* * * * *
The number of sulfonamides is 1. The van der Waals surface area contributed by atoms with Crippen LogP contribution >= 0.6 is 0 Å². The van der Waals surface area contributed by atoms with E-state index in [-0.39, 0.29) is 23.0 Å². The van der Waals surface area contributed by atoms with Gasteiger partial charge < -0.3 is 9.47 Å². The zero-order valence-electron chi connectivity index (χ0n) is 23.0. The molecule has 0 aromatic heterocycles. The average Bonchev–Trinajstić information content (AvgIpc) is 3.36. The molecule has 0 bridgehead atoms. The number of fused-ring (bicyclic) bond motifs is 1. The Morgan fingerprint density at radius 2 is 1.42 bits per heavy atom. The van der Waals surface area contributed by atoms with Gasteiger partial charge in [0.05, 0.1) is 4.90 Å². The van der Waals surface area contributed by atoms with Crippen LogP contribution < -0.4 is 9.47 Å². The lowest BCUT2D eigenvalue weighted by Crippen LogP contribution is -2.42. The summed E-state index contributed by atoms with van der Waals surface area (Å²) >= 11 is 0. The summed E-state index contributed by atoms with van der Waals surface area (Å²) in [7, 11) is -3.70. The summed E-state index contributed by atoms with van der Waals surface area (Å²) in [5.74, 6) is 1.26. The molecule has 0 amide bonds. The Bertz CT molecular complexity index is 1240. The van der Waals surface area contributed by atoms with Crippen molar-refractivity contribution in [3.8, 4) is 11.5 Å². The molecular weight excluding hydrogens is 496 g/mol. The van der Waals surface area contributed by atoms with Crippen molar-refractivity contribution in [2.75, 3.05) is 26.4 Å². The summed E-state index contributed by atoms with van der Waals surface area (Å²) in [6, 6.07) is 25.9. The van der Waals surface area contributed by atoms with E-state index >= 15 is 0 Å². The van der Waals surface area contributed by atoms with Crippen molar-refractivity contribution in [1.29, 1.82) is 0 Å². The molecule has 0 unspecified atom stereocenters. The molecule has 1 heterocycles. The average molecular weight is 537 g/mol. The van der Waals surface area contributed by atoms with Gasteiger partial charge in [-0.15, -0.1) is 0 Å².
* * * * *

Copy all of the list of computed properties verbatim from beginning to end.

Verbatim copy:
The number of sulfonamides is 1. The van der Waals surface area contributed by atoms with Crippen LogP contribution >= 0.6 is 0 Å². The van der Waals surface area contributed by atoms with E-state index in [-0.39, 0.29) is 23.0 Å². The van der Waals surface area contributed by atoms with Gasteiger partial charge < -0.3 is 9.47 Å². The zero-order valence-electron chi connectivity index (χ0n) is 23.0. The molecule has 0 aromatic heterocycles. The average Bonchev–Trinajstić information content (AvgIpc) is 3.36. The molecule has 0 bridgehead atoms. The number of fused-ring (bicyclic) bond motifs is 1. The Morgan fingerprint density at radius 2 is 1.42 bits per heavy atom. The van der Waals surface area contributed by atoms with Gasteiger partial charge in [0.05, 0.1) is 4.90 Å². The van der Waals surface area contributed by atoms with Crippen LogP contribution < -0.4 is 9.47 Å². The lowest BCUT2D eigenvalue weighted by Crippen LogP contribution is -2.42. The summed E-state index contributed by atoms with van der Waals surface area (Å²) >= 11 is 0. The summed E-state index contributed by atoms with van der Waals surface area (Å²) in [7, 11) is -3.70. The summed E-state index contributed by atoms with van der Waals surface area (Å²) in [5.74, 6) is 1.26. The molecule has 0 amide bonds. The Bertz CT molecular complexity index is 1240. The van der Waals surface area contributed by atoms with Crippen molar-refractivity contribution in [3.8, 4) is 11.5 Å². The molecular weight excluding hydrogens is 496 g/mol. The van der Waals surface area contributed by atoms with Crippen molar-refractivity contribution in [2.75, 3.05) is 26.4 Å². The summed E-state index contributed by atoms with van der Waals surface area (Å²) in [6, 6.07) is 25.9. The van der Waals surface area contributed by atoms with E-state index >= 15 is 0 Å². The van der Waals surface area contributed by atoms with Crippen molar-refractivity contribution in [1.29, 1.82) is 0 Å². The molecule has 0 unspecified atom stereocenters. The molecule has 1 heterocycles. The average molecular weight is 537 g/mol. The van der Waals surface area contributed by atoms with Gasteiger partial charge in [-0.15, -0.1) is 0 Å².